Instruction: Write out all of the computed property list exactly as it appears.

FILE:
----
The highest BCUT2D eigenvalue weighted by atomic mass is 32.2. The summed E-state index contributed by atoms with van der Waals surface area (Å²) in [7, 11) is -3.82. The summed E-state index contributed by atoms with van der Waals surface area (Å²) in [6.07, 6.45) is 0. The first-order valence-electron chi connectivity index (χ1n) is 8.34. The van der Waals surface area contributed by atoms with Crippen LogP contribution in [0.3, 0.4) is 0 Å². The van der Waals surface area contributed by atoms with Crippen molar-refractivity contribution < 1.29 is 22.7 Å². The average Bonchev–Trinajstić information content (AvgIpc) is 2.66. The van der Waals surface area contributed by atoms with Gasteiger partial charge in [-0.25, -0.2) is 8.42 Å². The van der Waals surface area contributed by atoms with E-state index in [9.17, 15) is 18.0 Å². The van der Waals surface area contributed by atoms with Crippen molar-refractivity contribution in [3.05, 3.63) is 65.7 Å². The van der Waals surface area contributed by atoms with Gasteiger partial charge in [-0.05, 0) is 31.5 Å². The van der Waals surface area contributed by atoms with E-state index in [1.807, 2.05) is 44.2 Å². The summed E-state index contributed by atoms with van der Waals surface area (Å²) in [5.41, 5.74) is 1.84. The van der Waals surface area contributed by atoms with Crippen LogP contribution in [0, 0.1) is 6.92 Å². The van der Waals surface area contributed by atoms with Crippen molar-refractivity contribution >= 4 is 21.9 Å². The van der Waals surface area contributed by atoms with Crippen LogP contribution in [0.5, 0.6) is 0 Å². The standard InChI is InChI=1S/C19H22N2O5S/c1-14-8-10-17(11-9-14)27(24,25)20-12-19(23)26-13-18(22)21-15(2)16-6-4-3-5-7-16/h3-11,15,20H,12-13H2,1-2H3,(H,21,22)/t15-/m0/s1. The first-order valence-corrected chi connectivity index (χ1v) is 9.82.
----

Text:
The highest BCUT2D eigenvalue weighted by atomic mass is 32.2. The summed E-state index contributed by atoms with van der Waals surface area (Å²) in [7, 11) is -3.82. The summed E-state index contributed by atoms with van der Waals surface area (Å²) in [6.07, 6.45) is 0. The first-order valence-electron chi connectivity index (χ1n) is 8.34. The van der Waals surface area contributed by atoms with Crippen LogP contribution in [0.3, 0.4) is 0 Å². The van der Waals surface area contributed by atoms with Crippen molar-refractivity contribution < 1.29 is 22.7 Å². The average Bonchev–Trinajstić information content (AvgIpc) is 2.66. The van der Waals surface area contributed by atoms with Gasteiger partial charge in [-0.25, -0.2) is 8.42 Å². The van der Waals surface area contributed by atoms with E-state index in [9.17, 15) is 18.0 Å². The van der Waals surface area contributed by atoms with Crippen molar-refractivity contribution in [3.05, 3.63) is 65.7 Å². The van der Waals surface area contributed by atoms with Gasteiger partial charge in [-0.05, 0) is 31.5 Å². The van der Waals surface area contributed by atoms with E-state index in [1.807, 2.05) is 44.2 Å². The summed E-state index contributed by atoms with van der Waals surface area (Å²) in [5.41, 5.74) is 1.84. The van der Waals surface area contributed by atoms with Crippen LogP contribution in [0, 0.1) is 6.92 Å². The van der Waals surface area contributed by atoms with Crippen molar-refractivity contribution >= 4 is 21.9 Å². The van der Waals surface area contributed by atoms with Crippen LogP contribution in [0.5, 0.6) is 0 Å². The standard InChI is InChI=1S/C19H22N2O5S/c1-14-8-10-17(11-9-14)27(24,25)20-12-19(23)26-13-18(22)21-15(2)16-6-4-3-5-7-16/h3-11,15,20H,12-13H2,1-2H3,(H,21,22)/t15-/m0/s1. The first-order valence-corrected chi connectivity index (χ1v) is 9.82.